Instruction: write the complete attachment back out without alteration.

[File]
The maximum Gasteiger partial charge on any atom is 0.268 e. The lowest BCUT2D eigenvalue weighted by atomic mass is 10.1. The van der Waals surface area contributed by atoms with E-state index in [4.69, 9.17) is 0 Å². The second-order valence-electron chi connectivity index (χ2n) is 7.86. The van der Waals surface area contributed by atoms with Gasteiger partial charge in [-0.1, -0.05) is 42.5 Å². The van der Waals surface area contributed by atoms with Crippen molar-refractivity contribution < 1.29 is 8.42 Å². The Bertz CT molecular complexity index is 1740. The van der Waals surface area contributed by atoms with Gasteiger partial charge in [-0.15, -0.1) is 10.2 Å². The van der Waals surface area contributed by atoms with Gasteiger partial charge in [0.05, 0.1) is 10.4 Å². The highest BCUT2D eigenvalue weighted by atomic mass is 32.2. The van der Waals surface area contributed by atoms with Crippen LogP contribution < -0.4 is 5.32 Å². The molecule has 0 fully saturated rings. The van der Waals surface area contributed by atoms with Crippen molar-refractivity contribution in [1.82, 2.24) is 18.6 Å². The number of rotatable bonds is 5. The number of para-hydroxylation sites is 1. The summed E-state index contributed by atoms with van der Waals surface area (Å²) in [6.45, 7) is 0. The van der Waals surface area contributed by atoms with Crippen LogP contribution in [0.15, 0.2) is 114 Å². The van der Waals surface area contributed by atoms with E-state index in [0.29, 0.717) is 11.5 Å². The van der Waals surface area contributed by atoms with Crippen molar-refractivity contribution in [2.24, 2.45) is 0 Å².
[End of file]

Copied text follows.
The maximum Gasteiger partial charge on any atom is 0.268 e. The lowest BCUT2D eigenvalue weighted by atomic mass is 10.1. The van der Waals surface area contributed by atoms with E-state index in [4.69, 9.17) is 0 Å². The second-order valence-electron chi connectivity index (χ2n) is 7.86. The van der Waals surface area contributed by atoms with Gasteiger partial charge in [-0.1, -0.05) is 42.5 Å². The van der Waals surface area contributed by atoms with Crippen molar-refractivity contribution < 1.29 is 8.42 Å². The Bertz CT molecular complexity index is 1740. The van der Waals surface area contributed by atoms with Gasteiger partial charge in [-0.15, -0.1) is 10.2 Å². The van der Waals surface area contributed by atoms with Gasteiger partial charge in [0.05, 0.1) is 10.4 Å². The highest BCUT2D eigenvalue weighted by atomic mass is 32.2. The van der Waals surface area contributed by atoms with Crippen LogP contribution < -0.4 is 5.32 Å². The molecule has 0 fully saturated rings. The van der Waals surface area contributed by atoms with Crippen molar-refractivity contribution in [1.82, 2.24) is 18.6 Å². The number of rotatable bonds is 5. The number of para-hydroxylation sites is 1. The summed E-state index contributed by atoms with van der Waals surface area (Å²) in [6.45, 7) is 0. The van der Waals surface area contributed by atoms with Crippen LogP contribution in [0.15, 0.2) is 114 Å². The van der Waals surface area contributed by atoms with E-state index in [0.29, 0.717) is 11.5 Å². The van der Waals surface area contributed by atoms with Crippen molar-refractivity contribution in [2.24, 2.45) is 0 Å².